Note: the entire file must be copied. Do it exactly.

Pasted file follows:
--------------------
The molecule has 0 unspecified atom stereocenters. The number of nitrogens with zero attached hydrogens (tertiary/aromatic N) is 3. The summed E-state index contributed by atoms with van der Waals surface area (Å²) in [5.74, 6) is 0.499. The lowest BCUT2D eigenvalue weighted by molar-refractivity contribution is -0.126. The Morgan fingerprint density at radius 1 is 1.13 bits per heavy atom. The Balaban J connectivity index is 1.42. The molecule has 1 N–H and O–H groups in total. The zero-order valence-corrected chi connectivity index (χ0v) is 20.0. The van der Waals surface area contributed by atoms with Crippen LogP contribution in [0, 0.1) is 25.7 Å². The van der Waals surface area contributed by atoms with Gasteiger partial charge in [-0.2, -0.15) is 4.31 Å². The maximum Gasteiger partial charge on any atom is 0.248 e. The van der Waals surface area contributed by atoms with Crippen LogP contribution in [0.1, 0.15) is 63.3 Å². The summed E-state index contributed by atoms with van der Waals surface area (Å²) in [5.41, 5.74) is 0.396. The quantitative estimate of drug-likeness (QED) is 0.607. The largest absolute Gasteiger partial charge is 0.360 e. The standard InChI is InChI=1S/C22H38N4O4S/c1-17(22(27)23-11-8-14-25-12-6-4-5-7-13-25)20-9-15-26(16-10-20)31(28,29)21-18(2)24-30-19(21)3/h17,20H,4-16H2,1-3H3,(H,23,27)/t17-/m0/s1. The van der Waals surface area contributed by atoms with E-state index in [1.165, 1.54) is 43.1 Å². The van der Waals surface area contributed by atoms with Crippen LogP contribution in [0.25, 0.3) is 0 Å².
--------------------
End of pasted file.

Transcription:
The molecule has 0 unspecified atom stereocenters. The number of nitrogens with zero attached hydrogens (tertiary/aromatic N) is 3. The summed E-state index contributed by atoms with van der Waals surface area (Å²) in [5.74, 6) is 0.499. The lowest BCUT2D eigenvalue weighted by molar-refractivity contribution is -0.126. The Morgan fingerprint density at radius 1 is 1.13 bits per heavy atom. The Balaban J connectivity index is 1.42. The molecule has 1 N–H and O–H groups in total. The zero-order valence-corrected chi connectivity index (χ0v) is 20.0. The van der Waals surface area contributed by atoms with Crippen LogP contribution in [0, 0.1) is 25.7 Å². The van der Waals surface area contributed by atoms with Gasteiger partial charge in [-0.2, -0.15) is 4.31 Å². The maximum Gasteiger partial charge on any atom is 0.248 e. The van der Waals surface area contributed by atoms with Crippen LogP contribution in [0.1, 0.15) is 63.3 Å². The summed E-state index contributed by atoms with van der Waals surface area (Å²) in [5.41, 5.74) is 0.396. The quantitative estimate of drug-likeness (QED) is 0.607. The largest absolute Gasteiger partial charge is 0.360 e. The standard InChI is InChI=1S/C22H38N4O4S/c1-17(22(27)23-11-8-14-25-12-6-4-5-7-13-25)20-9-15-26(16-10-20)31(28,29)21-18(2)24-30-19(21)3/h17,20H,4-16H2,1-3H3,(H,23,27)/t17-/m0/s1. The van der Waals surface area contributed by atoms with E-state index in [1.165, 1.54) is 43.1 Å². The van der Waals surface area contributed by atoms with Crippen LogP contribution in [0.25, 0.3) is 0 Å².